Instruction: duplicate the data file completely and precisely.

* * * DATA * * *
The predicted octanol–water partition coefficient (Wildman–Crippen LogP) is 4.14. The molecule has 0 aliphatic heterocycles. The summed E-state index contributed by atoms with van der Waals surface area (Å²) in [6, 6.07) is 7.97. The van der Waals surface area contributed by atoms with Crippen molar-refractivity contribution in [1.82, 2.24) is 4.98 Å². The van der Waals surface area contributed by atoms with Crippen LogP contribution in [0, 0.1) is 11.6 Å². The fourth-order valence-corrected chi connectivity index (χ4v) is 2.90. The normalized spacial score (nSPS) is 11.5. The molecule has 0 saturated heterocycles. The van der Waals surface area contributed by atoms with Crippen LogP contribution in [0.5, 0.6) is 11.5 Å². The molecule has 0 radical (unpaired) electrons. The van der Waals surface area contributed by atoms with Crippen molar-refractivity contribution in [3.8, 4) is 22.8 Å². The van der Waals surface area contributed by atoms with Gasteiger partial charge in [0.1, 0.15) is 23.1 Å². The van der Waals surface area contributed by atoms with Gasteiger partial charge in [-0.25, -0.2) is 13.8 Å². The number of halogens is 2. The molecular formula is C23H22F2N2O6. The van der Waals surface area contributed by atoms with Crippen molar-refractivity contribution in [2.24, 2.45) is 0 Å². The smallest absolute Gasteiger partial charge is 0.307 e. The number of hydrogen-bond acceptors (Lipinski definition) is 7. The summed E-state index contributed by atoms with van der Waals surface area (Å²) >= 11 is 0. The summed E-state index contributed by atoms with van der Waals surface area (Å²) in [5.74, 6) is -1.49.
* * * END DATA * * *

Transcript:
The predicted octanol–water partition coefficient (Wildman–Crippen LogP) is 4.14. The molecule has 0 aliphatic heterocycles. The summed E-state index contributed by atoms with van der Waals surface area (Å²) in [6, 6.07) is 7.97. The van der Waals surface area contributed by atoms with Crippen molar-refractivity contribution in [1.82, 2.24) is 4.98 Å². The van der Waals surface area contributed by atoms with Crippen LogP contribution in [0, 0.1) is 11.6 Å². The fourth-order valence-corrected chi connectivity index (χ4v) is 2.90. The normalized spacial score (nSPS) is 11.5. The molecule has 0 saturated heterocycles. The van der Waals surface area contributed by atoms with Crippen LogP contribution in [0.5, 0.6) is 11.5 Å². The molecule has 0 radical (unpaired) electrons. The van der Waals surface area contributed by atoms with Crippen molar-refractivity contribution in [3.8, 4) is 22.8 Å². The van der Waals surface area contributed by atoms with Gasteiger partial charge in [0.1, 0.15) is 23.1 Å². The van der Waals surface area contributed by atoms with Gasteiger partial charge in [-0.25, -0.2) is 13.8 Å². The number of halogens is 2. The molecular formula is C23H22F2N2O6. The van der Waals surface area contributed by atoms with Crippen molar-refractivity contribution in [2.24, 2.45) is 0 Å². The smallest absolute Gasteiger partial charge is 0.307 e. The number of hydrogen-bond acceptors (Lipinski definition) is 7. The summed E-state index contributed by atoms with van der Waals surface area (Å²) >= 11 is 0. The summed E-state index contributed by atoms with van der Waals surface area (Å²) in [5.74, 6) is -1.49.